David Leigh and Luke Harding’s history of WikiLeaks describes how journalists took Assange to Moro’s, a classy Spanish restaurant in central London. A reporter worried that Assange would risk killing Afghans who had co-operated with American forces if he put US secrets online without taking the basic precaution of removing their names. “Well, they’re informants,” Assange replied. “So, if they get killed, they’ve got it coming to them. They deserve it.” A silence fell on the table as the reporters realised that the man the gullible hailed as the pioneer of a new age of transparency was willing to hand death lists to psychopaths. They persuaded Assange to remove names before publishing the State Department Afghanistan cables. But Assange’s disillusioned associates suggest that the failure to expose “informants” niggled in his mind.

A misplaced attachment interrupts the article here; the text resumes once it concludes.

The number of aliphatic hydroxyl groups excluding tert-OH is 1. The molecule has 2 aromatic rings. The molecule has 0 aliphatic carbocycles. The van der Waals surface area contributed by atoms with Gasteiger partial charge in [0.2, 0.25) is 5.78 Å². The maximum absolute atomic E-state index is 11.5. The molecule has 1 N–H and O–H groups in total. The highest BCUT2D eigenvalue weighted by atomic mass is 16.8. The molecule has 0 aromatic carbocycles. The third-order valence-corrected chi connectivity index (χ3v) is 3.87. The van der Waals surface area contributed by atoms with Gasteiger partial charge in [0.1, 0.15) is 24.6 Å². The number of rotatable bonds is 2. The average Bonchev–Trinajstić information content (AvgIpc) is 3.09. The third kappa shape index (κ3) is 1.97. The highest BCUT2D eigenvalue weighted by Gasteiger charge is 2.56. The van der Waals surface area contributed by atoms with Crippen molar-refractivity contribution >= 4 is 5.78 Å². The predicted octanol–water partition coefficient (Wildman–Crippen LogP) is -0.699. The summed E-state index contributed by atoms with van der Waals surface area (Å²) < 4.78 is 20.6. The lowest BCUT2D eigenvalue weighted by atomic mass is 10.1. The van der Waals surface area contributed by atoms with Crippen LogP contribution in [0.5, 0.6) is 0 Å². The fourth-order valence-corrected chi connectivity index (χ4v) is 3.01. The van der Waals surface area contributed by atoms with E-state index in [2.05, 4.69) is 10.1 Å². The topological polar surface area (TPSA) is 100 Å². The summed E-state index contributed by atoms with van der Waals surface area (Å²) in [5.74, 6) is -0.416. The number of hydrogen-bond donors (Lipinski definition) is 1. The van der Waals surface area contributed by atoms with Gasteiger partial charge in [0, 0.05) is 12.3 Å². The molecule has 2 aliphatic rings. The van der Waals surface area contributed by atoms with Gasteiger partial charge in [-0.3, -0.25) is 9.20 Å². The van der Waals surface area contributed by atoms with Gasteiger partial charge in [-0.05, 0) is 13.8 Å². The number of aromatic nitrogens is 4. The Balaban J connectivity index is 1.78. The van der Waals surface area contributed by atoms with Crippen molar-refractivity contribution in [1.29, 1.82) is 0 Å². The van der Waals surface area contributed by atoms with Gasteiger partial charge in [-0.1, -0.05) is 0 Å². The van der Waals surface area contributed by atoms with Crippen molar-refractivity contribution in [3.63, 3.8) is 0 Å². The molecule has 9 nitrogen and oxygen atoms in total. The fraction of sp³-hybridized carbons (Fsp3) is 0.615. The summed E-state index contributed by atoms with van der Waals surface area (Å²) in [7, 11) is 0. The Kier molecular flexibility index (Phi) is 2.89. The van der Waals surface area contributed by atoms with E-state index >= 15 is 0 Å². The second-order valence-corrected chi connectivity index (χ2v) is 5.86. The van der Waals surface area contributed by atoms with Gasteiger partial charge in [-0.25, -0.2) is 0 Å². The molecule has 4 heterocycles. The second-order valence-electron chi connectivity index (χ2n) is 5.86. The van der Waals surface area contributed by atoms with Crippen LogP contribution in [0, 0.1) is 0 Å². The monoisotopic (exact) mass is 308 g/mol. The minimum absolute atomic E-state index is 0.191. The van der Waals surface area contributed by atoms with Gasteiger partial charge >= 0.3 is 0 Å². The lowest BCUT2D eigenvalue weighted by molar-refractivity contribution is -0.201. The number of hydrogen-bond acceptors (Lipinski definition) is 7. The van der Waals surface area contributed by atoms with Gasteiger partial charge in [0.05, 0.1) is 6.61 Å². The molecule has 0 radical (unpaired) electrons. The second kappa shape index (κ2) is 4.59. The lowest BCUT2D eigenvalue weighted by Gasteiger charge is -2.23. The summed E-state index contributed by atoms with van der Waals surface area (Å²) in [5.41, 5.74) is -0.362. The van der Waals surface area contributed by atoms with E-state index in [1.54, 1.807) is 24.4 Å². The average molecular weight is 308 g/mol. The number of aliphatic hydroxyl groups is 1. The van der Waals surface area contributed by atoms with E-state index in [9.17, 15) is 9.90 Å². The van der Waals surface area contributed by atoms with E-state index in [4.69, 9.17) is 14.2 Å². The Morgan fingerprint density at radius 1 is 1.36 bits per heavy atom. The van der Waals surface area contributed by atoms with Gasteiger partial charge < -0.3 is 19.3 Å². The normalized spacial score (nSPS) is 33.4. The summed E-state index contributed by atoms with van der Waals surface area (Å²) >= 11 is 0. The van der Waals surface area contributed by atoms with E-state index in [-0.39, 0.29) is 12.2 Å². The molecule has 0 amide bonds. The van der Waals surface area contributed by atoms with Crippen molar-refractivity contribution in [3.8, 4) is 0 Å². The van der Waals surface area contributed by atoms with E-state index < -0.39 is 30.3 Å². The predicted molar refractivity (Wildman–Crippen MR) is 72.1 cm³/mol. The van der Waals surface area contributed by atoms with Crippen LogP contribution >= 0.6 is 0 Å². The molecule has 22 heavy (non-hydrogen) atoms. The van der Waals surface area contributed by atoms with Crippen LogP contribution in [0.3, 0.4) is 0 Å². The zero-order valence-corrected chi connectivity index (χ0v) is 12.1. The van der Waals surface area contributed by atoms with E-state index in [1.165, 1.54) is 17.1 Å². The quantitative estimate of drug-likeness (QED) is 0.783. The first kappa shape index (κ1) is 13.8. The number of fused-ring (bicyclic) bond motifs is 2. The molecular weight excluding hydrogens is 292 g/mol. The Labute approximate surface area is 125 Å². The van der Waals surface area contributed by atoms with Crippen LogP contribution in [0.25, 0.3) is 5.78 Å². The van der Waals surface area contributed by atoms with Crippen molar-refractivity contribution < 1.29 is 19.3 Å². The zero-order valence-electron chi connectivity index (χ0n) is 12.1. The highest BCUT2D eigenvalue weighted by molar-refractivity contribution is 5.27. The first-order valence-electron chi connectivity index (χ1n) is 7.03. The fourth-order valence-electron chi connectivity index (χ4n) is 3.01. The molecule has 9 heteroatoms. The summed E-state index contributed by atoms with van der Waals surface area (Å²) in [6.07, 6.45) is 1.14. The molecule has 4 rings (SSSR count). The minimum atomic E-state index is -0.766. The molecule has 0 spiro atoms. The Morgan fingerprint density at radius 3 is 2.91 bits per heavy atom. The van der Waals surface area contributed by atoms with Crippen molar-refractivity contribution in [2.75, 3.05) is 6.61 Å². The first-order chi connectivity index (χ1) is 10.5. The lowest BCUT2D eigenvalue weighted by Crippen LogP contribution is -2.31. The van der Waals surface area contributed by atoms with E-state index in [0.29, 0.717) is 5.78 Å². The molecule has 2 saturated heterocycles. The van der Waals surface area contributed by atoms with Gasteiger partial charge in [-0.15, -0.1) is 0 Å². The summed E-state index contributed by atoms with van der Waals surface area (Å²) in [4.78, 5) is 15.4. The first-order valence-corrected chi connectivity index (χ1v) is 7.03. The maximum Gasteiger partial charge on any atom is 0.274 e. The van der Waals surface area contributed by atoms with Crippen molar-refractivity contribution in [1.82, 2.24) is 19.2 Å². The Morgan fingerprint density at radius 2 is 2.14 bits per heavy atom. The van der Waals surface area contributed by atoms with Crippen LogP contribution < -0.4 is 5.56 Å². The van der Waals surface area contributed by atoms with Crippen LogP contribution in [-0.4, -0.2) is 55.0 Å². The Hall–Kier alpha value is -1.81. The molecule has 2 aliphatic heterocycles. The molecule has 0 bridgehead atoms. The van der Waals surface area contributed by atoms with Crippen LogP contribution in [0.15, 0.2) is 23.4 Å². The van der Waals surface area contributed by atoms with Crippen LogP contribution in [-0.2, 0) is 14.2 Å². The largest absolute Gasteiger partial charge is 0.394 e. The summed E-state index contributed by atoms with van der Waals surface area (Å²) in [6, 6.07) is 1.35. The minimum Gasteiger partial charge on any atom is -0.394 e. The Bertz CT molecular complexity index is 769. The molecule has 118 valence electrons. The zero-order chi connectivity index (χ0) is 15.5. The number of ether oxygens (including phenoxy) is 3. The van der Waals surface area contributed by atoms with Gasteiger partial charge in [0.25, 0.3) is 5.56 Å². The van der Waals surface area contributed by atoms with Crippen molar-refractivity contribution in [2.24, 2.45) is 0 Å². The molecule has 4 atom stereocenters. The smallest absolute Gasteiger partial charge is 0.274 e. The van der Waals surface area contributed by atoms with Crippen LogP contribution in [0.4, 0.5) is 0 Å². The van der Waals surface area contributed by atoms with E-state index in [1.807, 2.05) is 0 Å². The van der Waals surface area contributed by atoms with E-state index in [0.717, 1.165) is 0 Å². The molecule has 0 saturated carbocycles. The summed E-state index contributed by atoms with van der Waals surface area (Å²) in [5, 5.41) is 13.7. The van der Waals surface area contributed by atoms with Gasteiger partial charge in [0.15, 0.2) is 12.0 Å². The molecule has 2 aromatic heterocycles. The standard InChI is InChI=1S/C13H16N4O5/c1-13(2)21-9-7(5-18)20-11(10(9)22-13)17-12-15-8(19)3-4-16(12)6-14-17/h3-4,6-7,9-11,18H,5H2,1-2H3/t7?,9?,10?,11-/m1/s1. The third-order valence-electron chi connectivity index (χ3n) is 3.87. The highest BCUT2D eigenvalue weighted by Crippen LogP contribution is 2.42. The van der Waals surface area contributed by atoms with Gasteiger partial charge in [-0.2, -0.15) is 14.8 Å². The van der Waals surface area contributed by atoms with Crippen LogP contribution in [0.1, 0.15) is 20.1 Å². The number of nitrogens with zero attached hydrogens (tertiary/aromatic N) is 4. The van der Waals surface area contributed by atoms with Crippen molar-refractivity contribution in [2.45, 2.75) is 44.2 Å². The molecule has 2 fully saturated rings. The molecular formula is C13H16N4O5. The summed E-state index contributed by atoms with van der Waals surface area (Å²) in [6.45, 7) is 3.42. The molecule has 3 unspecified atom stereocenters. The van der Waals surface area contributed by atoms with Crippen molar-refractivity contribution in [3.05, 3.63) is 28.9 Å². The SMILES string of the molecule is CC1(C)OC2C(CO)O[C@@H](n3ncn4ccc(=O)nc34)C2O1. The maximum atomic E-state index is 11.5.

This would be a much stronger critique of Assange if Cohen cut out all the ad hominem crap. That Assange reads blog posts about himself is irrelevant.